• Duration – Keep the presentation concise and focused.  The presentation should be about 20 slides long and take about 25 – 30 minutes max when you are rehearsing it without interruption.  This will allow for enough time for questions during and after the presentation.  Your goal here is to engage with your audience and the more questions the better.  The comments and questions from your audience are a goldmine of information on how well your technology is perceived, what might be trends in the field that you should be following and even what your next product iteration might be.  (Another reason why it is good to have two people at these events is that they can take notes of all of these insights)

Preparing and delivering a compelling and effective technical roadshow program is not trivial.  There is a lot of work required to not only get your slide-deck right but also making the event itself work well (measured by lots of questions from your audiences and ultimately lots of strong sales leads).  Stick with it, it gets easier over time and you might even find yourself enjoying this!

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Beta Testing Checklist Your Competition Doesn’t Want You to Have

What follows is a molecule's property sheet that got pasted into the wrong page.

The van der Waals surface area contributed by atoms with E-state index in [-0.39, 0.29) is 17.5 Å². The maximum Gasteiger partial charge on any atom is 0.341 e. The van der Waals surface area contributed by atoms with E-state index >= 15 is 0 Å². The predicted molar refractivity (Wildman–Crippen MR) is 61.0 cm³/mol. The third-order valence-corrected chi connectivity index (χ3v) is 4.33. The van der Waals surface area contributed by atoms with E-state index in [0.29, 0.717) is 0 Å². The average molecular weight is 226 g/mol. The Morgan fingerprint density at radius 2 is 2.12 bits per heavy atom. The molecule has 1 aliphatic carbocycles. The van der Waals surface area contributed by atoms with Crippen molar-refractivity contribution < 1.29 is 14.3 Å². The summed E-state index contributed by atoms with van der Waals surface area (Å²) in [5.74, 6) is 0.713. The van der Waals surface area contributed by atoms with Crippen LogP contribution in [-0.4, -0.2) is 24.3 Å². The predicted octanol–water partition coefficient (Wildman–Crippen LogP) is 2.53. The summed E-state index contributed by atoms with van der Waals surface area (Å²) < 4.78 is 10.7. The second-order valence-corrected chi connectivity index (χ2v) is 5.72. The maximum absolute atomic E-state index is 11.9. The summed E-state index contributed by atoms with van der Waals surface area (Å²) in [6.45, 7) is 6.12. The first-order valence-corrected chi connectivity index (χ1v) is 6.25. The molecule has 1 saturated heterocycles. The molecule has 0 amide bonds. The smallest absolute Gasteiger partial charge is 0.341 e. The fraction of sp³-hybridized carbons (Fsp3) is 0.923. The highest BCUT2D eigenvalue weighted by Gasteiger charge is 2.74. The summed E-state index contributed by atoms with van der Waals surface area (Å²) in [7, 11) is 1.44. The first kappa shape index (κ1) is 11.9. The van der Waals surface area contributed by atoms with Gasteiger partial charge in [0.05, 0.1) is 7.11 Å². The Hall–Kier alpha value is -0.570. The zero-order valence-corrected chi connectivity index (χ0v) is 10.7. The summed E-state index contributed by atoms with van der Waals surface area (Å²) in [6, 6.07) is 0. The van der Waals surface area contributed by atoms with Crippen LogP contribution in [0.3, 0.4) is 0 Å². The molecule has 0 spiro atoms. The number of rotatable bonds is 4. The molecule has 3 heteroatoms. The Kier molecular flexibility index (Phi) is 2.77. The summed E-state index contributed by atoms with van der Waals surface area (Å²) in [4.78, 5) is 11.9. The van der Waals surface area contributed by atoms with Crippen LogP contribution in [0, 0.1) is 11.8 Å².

Laboratory glassware, symbolic graphic for beta testing

Beta testing insights will smooth product launches

By Andrew Johnson, Ph.D.

Beta testing done right can significantly improve the chances that your product launch will be a success.  When done wrong, this can be a terrible waste of time.  With this in mind the following checklist should keep your team on track for a successful launch.

        1. Select a technically savvy Product Manager or BD guy to lead the Beta Testing, not someone from the R&D team.
           The purpose of the beta is to confirm that you have created the best product to meet the needs of the customers you plan to target.  The intent here is not to modify the product, but to adjust the type of customer that you will target at the product launch. Technical feedback will be shared with the R&D team but this should be viewed as a commercialization effort.